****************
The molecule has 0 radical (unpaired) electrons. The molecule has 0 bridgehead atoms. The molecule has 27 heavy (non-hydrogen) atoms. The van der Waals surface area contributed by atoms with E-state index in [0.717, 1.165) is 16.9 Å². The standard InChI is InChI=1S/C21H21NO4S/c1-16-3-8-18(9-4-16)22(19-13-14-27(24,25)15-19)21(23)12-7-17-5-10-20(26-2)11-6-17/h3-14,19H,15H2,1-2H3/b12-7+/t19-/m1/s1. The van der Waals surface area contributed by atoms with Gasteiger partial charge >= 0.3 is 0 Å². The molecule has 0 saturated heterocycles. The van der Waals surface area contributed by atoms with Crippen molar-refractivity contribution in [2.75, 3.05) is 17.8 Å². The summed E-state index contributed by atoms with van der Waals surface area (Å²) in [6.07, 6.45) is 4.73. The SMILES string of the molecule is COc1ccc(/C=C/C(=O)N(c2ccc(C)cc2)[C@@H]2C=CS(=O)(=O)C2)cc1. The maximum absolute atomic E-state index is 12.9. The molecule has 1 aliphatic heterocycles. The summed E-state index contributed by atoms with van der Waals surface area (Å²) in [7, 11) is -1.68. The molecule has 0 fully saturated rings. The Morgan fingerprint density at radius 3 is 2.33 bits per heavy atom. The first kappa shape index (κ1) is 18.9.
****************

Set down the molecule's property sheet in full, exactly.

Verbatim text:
The molecule has 0 radical (unpaired) electrons. The molecule has 0 bridgehead atoms. The molecule has 27 heavy (non-hydrogen) atoms. The van der Waals surface area contributed by atoms with E-state index in [0.717, 1.165) is 16.9 Å². The standard InChI is InChI=1S/C21H21NO4S/c1-16-3-8-18(9-4-16)22(19-13-14-27(24,25)15-19)21(23)12-7-17-5-10-20(26-2)11-6-17/h3-14,19H,15H2,1-2H3/b12-7+/t19-/m1/s1. The van der Waals surface area contributed by atoms with Gasteiger partial charge >= 0.3 is 0 Å². The molecule has 0 saturated heterocycles. The van der Waals surface area contributed by atoms with Crippen molar-refractivity contribution in [2.75, 3.05) is 17.8 Å². The summed E-state index contributed by atoms with van der Waals surface area (Å²) in [6.07, 6.45) is 4.73. The SMILES string of the molecule is COc1ccc(/C=C/C(=O)N(c2ccc(C)cc2)[C@@H]2C=CS(=O)(=O)C2)cc1. The maximum absolute atomic E-state index is 12.9. The molecule has 1 aliphatic heterocycles. The summed E-state index contributed by atoms with van der Waals surface area (Å²) in [7, 11) is -1.68. The molecule has 0 fully saturated rings. The Morgan fingerprint density at radius 3 is 2.33 bits per heavy atom. The first kappa shape index (κ1) is 18.9.